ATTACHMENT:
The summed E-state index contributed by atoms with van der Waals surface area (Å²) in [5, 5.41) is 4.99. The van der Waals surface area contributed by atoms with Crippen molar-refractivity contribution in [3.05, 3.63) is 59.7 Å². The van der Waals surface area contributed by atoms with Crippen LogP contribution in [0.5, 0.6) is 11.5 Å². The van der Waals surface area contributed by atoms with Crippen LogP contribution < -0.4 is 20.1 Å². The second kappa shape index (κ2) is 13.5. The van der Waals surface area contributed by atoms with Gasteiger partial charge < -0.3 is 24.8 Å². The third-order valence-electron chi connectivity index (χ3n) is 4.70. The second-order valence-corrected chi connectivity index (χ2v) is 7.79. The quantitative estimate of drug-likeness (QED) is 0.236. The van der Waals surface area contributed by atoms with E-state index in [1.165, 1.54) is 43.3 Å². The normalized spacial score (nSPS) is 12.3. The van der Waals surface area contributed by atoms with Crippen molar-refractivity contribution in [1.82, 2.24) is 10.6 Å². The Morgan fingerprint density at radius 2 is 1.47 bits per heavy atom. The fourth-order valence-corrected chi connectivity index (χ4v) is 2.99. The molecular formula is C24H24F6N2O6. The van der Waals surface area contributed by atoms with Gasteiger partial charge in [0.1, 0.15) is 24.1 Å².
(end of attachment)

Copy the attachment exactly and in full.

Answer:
The summed E-state index contributed by atoms with van der Waals surface area (Å²) in [5, 5.41) is 4.99. The van der Waals surface area contributed by atoms with Crippen molar-refractivity contribution in [3.05, 3.63) is 59.7 Å². The van der Waals surface area contributed by atoms with Crippen LogP contribution in [0.5, 0.6) is 11.5 Å². The van der Waals surface area contributed by atoms with Crippen LogP contribution < -0.4 is 20.1 Å². The second kappa shape index (κ2) is 13.5. The van der Waals surface area contributed by atoms with Gasteiger partial charge < -0.3 is 24.8 Å². The third-order valence-electron chi connectivity index (χ3n) is 4.70. The second-order valence-corrected chi connectivity index (χ2v) is 7.79. The quantitative estimate of drug-likeness (QED) is 0.236. The van der Waals surface area contributed by atoms with E-state index in [1.165, 1.54) is 43.3 Å². The normalized spacial score (nSPS) is 12.3. The van der Waals surface area contributed by atoms with Crippen molar-refractivity contribution in [1.82, 2.24) is 10.6 Å². The Morgan fingerprint density at radius 2 is 1.47 bits per heavy atom. The fourth-order valence-corrected chi connectivity index (χ4v) is 2.99. The molecular formula is C24H24F6N2O6. The van der Waals surface area contributed by atoms with Gasteiger partial charge in [0.1, 0.15) is 24.1 Å².